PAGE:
Gaming Lifestyle: Why I’m Not Getting a Gaming PC
While we recently created a few more members of the PC gaming family here at Horrible Night, making the switch from consoles still has some very real hurdles. Nicole Zeckner of the culture blog, Pure Geekery took a long hard look at purchasing a gaming PC and ultimately decided against it and here is why:
After a very long hiatus, I’ve recently remembered how much I love playing video games. And as I played more and more a little voice in the back of my head started nagging me. “This game would look so much better on PC.” Or, “Look at all these games on Steam and Humble Bundle.” Seeing deals like $30.00 credit on the preorder of BioShock Infinite on Amazon, makes it even more tempting. But there are parts of the console experience that are important to me that cannot be duplicated on PC.
Living Room Experience
I don’t like playing games with a mouse and a keyboard. I know it’s much more accurate and responsive, but it reminds me too much of “work.” After sitting in front of a PC all day, I want to lounge on my couch with a controller in front of my TV to game. Since my gaming setup is in my family room, any gaming PC would need to blend in well with my home theatre and be roughly the size of a console to fit into my TV stand. A gaming laptop would be ideal , but it’s expensive and difficult to upgrade. The poor airflow in my IKEA TV stand makes a desktop PC a risky choice. Even with my PS3 and Xbox 360 slim, the top of the stand is pretty warm to the touch after a few hours of gaming.
Difficulty and Cost
Computer hardware is not my forte. I haven’t kept up with components, or what is coming down the line. The last several computers I’ve bought have been mid-range refurbished machines from Woot! My single requirement was that it ran Visual Studio smoothly. So I’d rather not build my own machine, but rather buy something like the Alienware X51. I’d want the high end model, after all performance is one of the reasons I’m interested, which runs around $1,500. With the PS4 rumored to be anywhere from $400-$600 it’s hard to justify this extra cost. Assuming the new Xbox would be around the same price point I could buy one of each, plus some games, and still come out ahead.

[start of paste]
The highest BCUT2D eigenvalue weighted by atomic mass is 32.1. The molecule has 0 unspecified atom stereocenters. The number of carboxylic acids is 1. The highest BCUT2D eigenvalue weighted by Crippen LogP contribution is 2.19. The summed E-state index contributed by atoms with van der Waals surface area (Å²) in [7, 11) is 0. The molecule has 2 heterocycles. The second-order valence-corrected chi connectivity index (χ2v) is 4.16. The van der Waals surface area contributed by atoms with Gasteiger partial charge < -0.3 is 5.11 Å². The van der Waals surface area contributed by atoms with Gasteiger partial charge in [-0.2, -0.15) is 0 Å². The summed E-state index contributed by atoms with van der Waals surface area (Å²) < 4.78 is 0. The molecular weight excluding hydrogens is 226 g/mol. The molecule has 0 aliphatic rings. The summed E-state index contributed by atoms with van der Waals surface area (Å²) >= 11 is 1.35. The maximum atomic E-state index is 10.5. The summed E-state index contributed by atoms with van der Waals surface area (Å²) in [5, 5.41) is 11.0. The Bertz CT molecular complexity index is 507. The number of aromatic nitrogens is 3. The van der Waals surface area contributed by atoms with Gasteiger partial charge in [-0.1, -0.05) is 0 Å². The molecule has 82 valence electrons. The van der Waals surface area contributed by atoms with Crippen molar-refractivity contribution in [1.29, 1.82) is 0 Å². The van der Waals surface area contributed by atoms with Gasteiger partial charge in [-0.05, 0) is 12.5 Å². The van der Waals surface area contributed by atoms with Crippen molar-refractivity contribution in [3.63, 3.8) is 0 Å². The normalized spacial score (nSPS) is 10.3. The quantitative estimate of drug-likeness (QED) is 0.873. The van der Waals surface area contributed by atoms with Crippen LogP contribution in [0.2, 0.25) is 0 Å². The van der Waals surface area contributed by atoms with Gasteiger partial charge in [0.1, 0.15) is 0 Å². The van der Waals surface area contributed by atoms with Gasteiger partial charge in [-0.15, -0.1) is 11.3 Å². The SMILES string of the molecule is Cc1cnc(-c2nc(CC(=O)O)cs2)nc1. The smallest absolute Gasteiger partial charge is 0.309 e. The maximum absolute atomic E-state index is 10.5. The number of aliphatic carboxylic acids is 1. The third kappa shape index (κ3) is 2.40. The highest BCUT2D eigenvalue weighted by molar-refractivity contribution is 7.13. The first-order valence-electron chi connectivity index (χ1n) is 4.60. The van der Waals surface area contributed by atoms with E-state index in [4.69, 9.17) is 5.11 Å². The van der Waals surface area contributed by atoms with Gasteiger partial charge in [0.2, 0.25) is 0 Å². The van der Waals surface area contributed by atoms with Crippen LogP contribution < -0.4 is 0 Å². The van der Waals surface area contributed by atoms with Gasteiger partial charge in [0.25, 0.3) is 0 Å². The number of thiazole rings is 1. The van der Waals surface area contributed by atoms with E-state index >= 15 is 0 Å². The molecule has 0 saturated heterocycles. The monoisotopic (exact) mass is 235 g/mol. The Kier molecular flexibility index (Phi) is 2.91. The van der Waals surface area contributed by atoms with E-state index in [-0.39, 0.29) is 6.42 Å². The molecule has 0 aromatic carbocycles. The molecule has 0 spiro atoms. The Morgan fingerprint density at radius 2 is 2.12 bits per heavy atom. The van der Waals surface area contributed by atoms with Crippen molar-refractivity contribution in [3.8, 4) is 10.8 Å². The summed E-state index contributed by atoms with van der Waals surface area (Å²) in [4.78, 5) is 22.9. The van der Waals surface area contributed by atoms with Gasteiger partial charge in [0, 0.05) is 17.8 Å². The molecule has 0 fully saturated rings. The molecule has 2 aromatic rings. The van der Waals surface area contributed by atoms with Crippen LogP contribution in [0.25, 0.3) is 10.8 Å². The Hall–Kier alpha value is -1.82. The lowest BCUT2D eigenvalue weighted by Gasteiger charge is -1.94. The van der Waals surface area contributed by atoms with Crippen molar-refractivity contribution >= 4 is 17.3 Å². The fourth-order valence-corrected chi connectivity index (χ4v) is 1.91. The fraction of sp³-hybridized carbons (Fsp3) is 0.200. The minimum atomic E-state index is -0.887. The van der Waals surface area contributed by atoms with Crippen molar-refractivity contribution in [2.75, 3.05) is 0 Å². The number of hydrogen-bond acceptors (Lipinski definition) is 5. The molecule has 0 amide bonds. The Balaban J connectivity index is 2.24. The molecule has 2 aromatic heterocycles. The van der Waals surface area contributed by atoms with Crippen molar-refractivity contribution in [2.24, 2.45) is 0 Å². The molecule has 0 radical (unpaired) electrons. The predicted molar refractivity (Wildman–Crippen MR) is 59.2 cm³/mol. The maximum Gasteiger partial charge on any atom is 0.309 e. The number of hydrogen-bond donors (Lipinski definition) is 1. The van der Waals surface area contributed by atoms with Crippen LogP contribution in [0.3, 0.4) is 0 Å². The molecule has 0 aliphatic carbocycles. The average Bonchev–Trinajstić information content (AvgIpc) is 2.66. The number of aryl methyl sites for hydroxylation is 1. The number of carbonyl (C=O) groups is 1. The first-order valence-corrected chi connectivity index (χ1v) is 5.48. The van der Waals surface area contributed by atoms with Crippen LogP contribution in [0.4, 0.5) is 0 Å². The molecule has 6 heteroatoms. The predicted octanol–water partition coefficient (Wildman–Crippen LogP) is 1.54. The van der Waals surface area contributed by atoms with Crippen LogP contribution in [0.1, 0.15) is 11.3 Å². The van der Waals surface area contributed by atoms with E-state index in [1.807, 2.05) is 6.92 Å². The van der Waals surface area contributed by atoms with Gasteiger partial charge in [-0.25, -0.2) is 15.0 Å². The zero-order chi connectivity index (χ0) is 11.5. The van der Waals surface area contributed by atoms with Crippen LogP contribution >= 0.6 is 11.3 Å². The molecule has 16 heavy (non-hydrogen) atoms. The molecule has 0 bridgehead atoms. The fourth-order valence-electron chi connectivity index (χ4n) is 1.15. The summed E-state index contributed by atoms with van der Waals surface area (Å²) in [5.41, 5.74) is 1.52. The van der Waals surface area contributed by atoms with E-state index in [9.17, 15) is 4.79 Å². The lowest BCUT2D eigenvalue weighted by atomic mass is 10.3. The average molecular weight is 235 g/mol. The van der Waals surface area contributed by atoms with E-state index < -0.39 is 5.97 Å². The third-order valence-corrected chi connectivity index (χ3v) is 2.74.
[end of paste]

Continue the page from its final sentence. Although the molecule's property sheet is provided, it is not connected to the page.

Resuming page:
The Xbox 360 was released in 2005. They’re announcing the next generation in May of this year. That’s a minimum of eight years between system upgrades. However, the original Xbox was still supported through 2007. Assuming there’d be a similar support cycle, you could go ten years before an upgrade. The games would keep looking better over that time span as well. I played the Mass Effect Trilogy over a couple of months, and I couldn’t believe how much more the developers were able to get out of the same hardware every year. To keep the awesome graphics on PC, you have to upgrade components. Again, adding to the cost of the machine.
I press the power button on my Xbox, and it’s on by the time I sit back down. A few swipes of the joystick, and I’m playing. It’s simple, and I like simple. If I had a gaming PC, I’d have to wait for Windows to boot up and get the keyboard and mouse out to navigate to the game. I know it’s the definition of first world problems, but I just don’t want to deal with it. I just want to play.
It’s not to say I’ll never buy a gaming PC. I was tempted when Woot! had an Alienware over the weekend (ended up not being a killer deal when I looked into it). And I’ll probably download some old games I’d like to play on my laptop and hook it to the TV. But right now PC gaming just doesn’t fit my gaming style, or my budget for that matter.
Headed into this next generation of gaming, what platforms are getting love from your living room?
Gaming Lifestyle – The true stories of how we play video games and how it can affect our daily lives.